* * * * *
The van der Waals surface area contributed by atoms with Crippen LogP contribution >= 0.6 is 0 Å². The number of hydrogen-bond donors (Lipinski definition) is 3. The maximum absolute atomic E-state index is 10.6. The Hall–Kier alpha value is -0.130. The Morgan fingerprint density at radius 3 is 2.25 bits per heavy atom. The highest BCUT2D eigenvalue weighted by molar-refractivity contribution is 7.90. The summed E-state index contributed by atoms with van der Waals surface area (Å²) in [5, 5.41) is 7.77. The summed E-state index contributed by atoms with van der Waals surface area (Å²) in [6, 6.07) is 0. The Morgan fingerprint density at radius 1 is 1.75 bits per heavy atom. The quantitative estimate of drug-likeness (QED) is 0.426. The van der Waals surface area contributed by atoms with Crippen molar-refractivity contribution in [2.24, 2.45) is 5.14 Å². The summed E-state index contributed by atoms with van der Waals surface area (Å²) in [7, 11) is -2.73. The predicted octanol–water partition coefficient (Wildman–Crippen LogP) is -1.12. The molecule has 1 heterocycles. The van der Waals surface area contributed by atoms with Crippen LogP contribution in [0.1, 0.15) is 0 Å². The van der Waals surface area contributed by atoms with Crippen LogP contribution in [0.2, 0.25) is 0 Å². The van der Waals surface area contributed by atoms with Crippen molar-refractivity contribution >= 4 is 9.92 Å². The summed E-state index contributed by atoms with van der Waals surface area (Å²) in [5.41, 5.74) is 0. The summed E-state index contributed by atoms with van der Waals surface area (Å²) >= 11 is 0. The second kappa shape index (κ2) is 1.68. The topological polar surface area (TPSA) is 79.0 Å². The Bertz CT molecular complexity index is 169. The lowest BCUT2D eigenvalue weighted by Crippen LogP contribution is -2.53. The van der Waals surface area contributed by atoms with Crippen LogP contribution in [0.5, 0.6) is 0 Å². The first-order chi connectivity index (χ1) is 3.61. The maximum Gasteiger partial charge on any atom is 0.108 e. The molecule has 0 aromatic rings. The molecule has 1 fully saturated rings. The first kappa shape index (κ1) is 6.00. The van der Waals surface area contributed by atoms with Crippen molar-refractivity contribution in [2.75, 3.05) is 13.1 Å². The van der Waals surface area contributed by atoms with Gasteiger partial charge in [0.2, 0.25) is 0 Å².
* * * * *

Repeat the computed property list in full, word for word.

The van der Waals surface area contributed by atoms with Crippen LogP contribution >= 0.6 is 0 Å². The number of hydrogen-bond donors (Lipinski definition) is 3. The maximum absolute atomic E-state index is 10.6. The Hall–Kier alpha value is -0.130. The Morgan fingerprint density at radius 3 is 2.25 bits per heavy atom. The highest BCUT2D eigenvalue weighted by molar-refractivity contribution is 7.90. The summed E-state index contributed by atoms with van der Waals surface area (Å²) in [5, 5.41) is 7.77. The summed E-state index contributed by atoms with van der Waals surface area (Å²) in [6, 6.07) is 0. The Morgan fingerprint density at radius 1 is 1.75 bits per heavy atom. The quantitative estimate of drug-likeness (QED) is 0.426. The van der Waals surface area contributed by atoms with Crippen molar-refractivity contribution in [2.24, 2.45) is 5.14 Å². The summed E-state index contributed by atoms with van der Waals surface area (Å²) in [7, 11) is -2.73. The predicted octanol–water partition coefficient (Wildman–Crippen LogP) is -1.12. The molecule has 1 heterocycles. The van der Waals surface area contributed by atoms with Crippen LogP contribution in [0.1, 0.15) is 0 Å². The van der Waals surface area contributed by atoms with Crippen LogP contribution in [0.2, 0.25) is 0 Å². The van der Waals surface area contributed by atoms with Crippen molar-refractivity contribution >= 4 is 9.92 Å². The summed E-state index contributed by atoms with van der Waals surface area (Å²) in [5.41, 5.74) is 0. The summed E-state index contributed by atoms with van der Waals surface area (Å²) >= 11 is 0. The second kappa shape index (κ2) is 1.68. The topological polar surface area (TPSA) is 79.0 Å². The Bertz CT molecular complexity index is 169. The lowest BCUT2D eigenvalue weighted by Crippen LogP contribution is -2.53. The van der Waals surface area contributed by atoms with Crippen LogP contribution in [0.5, 0.6) is 0 Å². The first-order chi connectivity index (χ1) is 3.61. The maximum Gasteiger partial charge on any atom is 0.108 e. The molecule has 0 aromatic rings. The molecule has 1 fully saturated rings. The first kappa shape index (κ1) is 6.00. The van der Waals surface area contributed by atoms with Crippen molar-refractivity contribution in [2.75, 3.05) is 13.1 Å². The van der Waals surface area contributed by atoms with Gasteiger partial charge in [0.2, 0.25) is 0 Å².